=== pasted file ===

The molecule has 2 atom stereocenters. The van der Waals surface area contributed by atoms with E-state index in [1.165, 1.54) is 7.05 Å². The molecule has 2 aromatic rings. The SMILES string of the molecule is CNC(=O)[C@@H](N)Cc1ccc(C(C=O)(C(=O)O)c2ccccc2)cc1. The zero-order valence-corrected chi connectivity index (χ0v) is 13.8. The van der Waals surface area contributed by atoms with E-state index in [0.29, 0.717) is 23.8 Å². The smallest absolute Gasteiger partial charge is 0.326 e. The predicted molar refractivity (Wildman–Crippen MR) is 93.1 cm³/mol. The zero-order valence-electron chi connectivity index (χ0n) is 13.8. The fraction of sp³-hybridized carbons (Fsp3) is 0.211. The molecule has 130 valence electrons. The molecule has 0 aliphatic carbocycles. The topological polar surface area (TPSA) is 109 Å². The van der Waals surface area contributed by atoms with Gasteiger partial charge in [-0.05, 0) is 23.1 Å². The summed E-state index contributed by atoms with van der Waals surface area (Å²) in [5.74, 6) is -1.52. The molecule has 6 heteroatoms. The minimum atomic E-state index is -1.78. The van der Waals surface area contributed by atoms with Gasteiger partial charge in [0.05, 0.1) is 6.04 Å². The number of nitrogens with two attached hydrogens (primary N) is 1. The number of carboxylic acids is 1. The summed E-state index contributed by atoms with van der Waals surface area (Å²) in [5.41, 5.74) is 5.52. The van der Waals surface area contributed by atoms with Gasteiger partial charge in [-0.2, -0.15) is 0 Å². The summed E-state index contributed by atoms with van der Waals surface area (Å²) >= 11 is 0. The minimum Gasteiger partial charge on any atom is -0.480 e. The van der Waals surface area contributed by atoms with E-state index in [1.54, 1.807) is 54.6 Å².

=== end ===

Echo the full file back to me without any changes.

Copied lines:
The molecule has 2 atom stereocenters. The van der Waals surface area contributed by atoms with E-state index in [1.165, 1.54) is 7.05 Å². The molecule has 2 aromatic rings. The SMILES string of the molecule is CNC(=O)[C@@H](N)Cc1ccc(C(C=O)(C(=O)O)c2ccccc2)cc1. The zero-order valence-corrected chi connectivity index (χ0v) is 13.8. The van der Waals surface area contributed by atoms with E-state index in [0.29, 0.717) is 23.8 Å². The smallest absolute Gasteiger partial charge is 0.326 e. The predicted molar refractivity (Wildman–Crippen MR) is 93.1 cm³/mol. The zero-order valence-electron chi connectivity index (χ0n) is 13.8. The fraction of sp³-hybridized carbons (Fsp3) is 0.211. The molecule has 130 valence electrons. The molecule has 0 aliphatic carbocycles. The topological polar surface area (TPSA) is 109 Å². The van der Waals surface area contributed by atoms with Gasteiger partial charge in [-0.05, 0) is 23.1 Å². The summed E-state index contributed by atoms with van der Waals surface area (Å²) in [5.74, 6) is -1.52. The molecule has 6 heteroatoms. The minimum atomic E-state index is -1.78. The van der Waals surface area contributed by atoms with Gasteiger partial charge in [0.05, 0.1) is 6.04 Å². The number of nitrogens with two attached hydrogens (primary N) is 1. The number of carboxylic acids is 1. The summed E-state index contributed by atoms with van der Waals surface area (Å²) in [5.41, 5.74) is 5.52. The van der Waals surface area contributed by atoms with Gasteiger partial charge in [-0.2, -0.15) is 0 Å². The summed E-state index contributed by atoms with van der Waals surface area (Å²) >= 11 is 0. The minimum Gasteiger partial charge on any atom is -0.480 e. The van der Waals surface area contributed by atoms with E-state index in [1.54, 1.807) is 54.6 Å².